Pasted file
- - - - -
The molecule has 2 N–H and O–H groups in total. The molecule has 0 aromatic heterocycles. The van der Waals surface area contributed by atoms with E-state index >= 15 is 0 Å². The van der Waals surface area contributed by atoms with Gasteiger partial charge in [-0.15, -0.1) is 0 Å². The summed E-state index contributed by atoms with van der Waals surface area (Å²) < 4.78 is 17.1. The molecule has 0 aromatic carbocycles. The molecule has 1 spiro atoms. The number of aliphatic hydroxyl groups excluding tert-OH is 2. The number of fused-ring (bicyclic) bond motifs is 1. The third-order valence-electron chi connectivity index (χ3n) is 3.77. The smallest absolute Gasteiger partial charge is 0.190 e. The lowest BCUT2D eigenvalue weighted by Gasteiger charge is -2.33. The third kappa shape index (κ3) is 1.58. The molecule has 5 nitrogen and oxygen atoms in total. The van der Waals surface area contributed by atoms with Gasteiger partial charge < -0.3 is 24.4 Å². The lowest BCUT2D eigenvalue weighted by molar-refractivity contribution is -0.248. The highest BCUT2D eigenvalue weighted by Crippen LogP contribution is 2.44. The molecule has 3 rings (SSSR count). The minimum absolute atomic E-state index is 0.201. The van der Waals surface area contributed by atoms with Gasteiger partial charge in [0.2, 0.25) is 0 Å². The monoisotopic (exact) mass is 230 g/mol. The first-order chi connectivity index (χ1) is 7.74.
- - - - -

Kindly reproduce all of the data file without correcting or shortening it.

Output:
The molecule has 2 N–H and O–H groups in total. The molecule has 0 aromatic heterocycles. The van der Waals surface area contributed by atoms with E-state index >= 15 is 0 Å². The van der Waals surface area contributed by atoms with Gasteiger partial charge in [-0.15, -0.1) is 0 Å². The summed E-state index contributed by atoms with van der Waals surface area (Å²) < 4.78 is 17.1. The molecule has 0 aromatic carbocycles. The molecule has 1 spiro atoms. The number of aliphatic hydroxyl groups excluding tert-OH is 2. The number of fused-ring (bicyclic) bond motifs is 1. The third-order valence-electron chi connectivity index (χ3n) is 3.77. The smallest absolute Gasteiger partial charge is 0.190 e. The lowest BCUT2D eigenvalue weighted by Gasteiger charge is -2.33. The third kappa shape index (κ3) is 1.58. The molecule has 5 nitrogen and oxygen atoms in total. The van der Waals surface area contributed by atoms with Gasteiger partial charge < -0.3 is 24.4 Å². The lowest BCUT2D eigenvalue weighted by molar-refractivity contribution is -0.248. The highest BCUT2D eigenvalue weighted by Crippen LogP contribution is 2.44. The molecule has 3 rings (SSSR count). The minimum absolute atomic E-state index is 0.201. The van der Waals surface area contributed by atoms with Gasteiger partial charge in [0.2, 0.25) is 0 Å². The monoisotopic (exact) mass is 230 g/mol. The first-order chi connectivity index (χ1) is 7.74.